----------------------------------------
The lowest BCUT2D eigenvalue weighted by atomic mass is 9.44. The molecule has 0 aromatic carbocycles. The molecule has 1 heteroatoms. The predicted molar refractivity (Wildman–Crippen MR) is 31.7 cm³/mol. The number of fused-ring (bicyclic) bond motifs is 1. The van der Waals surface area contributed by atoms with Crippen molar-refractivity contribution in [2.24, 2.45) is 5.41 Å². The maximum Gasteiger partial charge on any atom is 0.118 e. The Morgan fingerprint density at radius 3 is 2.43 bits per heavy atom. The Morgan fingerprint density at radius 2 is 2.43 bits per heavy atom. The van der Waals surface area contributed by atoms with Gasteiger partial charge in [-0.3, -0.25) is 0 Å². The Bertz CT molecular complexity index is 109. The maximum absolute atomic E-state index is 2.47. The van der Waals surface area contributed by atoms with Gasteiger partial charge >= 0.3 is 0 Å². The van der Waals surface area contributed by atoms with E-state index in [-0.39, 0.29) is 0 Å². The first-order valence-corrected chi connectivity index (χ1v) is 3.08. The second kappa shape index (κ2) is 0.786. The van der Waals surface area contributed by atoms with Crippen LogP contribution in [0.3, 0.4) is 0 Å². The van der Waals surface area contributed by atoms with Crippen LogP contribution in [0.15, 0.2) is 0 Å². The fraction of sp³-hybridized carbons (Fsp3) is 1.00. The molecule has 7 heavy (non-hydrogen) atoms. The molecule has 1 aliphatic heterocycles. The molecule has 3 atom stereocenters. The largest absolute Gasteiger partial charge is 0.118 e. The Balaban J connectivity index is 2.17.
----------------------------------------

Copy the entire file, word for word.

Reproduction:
The lowest BCUT2D eigenvalue weighted by atomic mass is 9.44. The molecule has 0 aromatic carbocycles. The molecule has 1 heteroatoms. The predicted molar refractivity (Wildman–Crippen MR) is 31.7 cm³/mol. The number of fused-ring (bicyclic) bond motifs is 1. The van der Waals surface area contributed by atoms with Crippen molar-refractivity contribution in [2.24, 2.45) is 5.41 Å². The maximum Gasteiger partial charge on any atom is 0.118 e. The Morgan fingerprint density at radius 3 is 2.43 bits per heavy atom. The Morgan fingerprint density at radius 2 is 2.43 bits per heavy atom. The van der Waals surface area contributed by atoms with Gasteiger partial charge in [-0.3, -0.25) is 0 Å². The Bertz CT molecular complexity index is 109. The maximum absolute atomic E-state index is 2.47. The van der Waals surface area contributed by atoms with Gasteiger partial charge >= 0.3 is 0 Å². The van der Waals surface area contributed by atoms with E-state index in [-0.39, 0.29) is 0 Å². The first-order valence-corrected chi connectivity index (χ1v) is 3.08. The second kappa shape index (κ2) is 0.786. The van der Waals surface area contributed by atoms with Crippen LogP contribution in [0.3, 0.4) is 0 Å². The van der Waals surface area contributed by atoms with Crippen LogP contribution in [0.15, 0.2) is 0 Å². The fraction of sp³-hybridized carbons (Fsp3) is 1.00. The molecule has 7 heavy (non-hydrogen) atoms. The molecule has 1 aliphatic heterocycles. The molecule has 3 atom stereocenters. The largest absolute Gasteiger partial charge is 0.118 e. The Balaban J connectivity index is 2.17.